ROBERT SIEGEL, host:
From NPR News, this is ALL THINGS CONSIDERED. I'm Robert Siegel.
MELISSA BLOCK, host:
And I'm Melissa Block.
Google and Facebook are wrestling for pieces of each other's business. Facebook put a move on Google's Gmail by launching its own email service. And Google tried to loosen Facebook's grip on social networking with Google Buzz. That didn't go well.
Now, NPR's Martin Kaste reports Google is trying something else.
MARTIN KASTE: The new social network is called Google Plus, and you aren't allowed to join it - at least not yet.
Mr. BRADLEY HOROWITZ (Vice President of Product Management, Google Inc.): It's small but growing.
KASTE: VP Bradley Horowitz says Google Plus is still in field testing, so invitations have been sent only to a limited number of early adopters and journalists. It's similar to the rollout strategy for Gmail and Google Voice. And if the company is lucky, the perceived scarcity will build up demand, but for what exactly?
Mr. HOROWITZ: We created a system that is based on the concept of circles so that I can take my college friends and drag them into a circle called college buddies, and I can take my work colleagues and drag them into a circle called work friends and share selectively the parts of myself with each of those circles that I choose to.
KASTE: In other words, Google Plus is trying to solve the age-old problem of what to do when you're friended by your mom. In a promotional video, Google suggests that organizing your online life into circles may actually help you to loosen up.
(Soundbite of promotional video)
Unidentified Woman: To bust out those dance moves (unintelligible) you definitely need to know.
KASTE: Facebook allows users to do something similar with an option called groups. But some users complain the feature is clumsy to manage.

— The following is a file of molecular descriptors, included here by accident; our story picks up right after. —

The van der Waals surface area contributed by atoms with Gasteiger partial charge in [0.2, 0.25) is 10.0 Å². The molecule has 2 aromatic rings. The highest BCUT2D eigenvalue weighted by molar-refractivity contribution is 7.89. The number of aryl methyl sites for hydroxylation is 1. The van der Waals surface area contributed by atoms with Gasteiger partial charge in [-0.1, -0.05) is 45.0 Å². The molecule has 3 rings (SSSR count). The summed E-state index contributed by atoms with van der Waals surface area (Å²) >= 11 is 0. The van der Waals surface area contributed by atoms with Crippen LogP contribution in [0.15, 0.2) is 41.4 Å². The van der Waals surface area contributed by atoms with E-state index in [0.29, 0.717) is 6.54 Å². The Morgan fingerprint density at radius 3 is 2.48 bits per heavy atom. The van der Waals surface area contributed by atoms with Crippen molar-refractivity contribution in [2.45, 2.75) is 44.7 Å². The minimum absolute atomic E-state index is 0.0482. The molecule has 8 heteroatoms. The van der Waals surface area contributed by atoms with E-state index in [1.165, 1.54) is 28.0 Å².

Google Plus, on the other hand, puts circles up front. And whenever you upload a photo or a bit of news, Google checks who you intend to see it.
Richard Esguerra of the Electronic Frontier Foundation says the company seems to be trying to recover from privacy controversies involving its earlier social networking efforts like the ill-fated Google Buzz.
Mr. RICHARD ESGUERRA (Senior Activist, Electronic Frontier Foundation) They're trying to fix a lot of different things, not about their own approach to social networking and privacy, but also, I think, about the general social networking model. And for now, I think, you know, we're seeing a good start.
KASTE: Google is also promising to let you move your information out of Google Plus, if you decide to, and Google says it will let you delete your information from its servers, really delete it, a promise Facebook has never made.
Martin Kaste, NPR News, Seattle.
NPR transcripts are created on a rush deadline by Verb8tm, Inc., an NPR contractor, and produced using a proprietary transcription process developed with NPR. This text may not be in its final form and may be updated or revised in the future. Accuracy and availability may vary. The authoritative record of NPR’s programming is the audio record.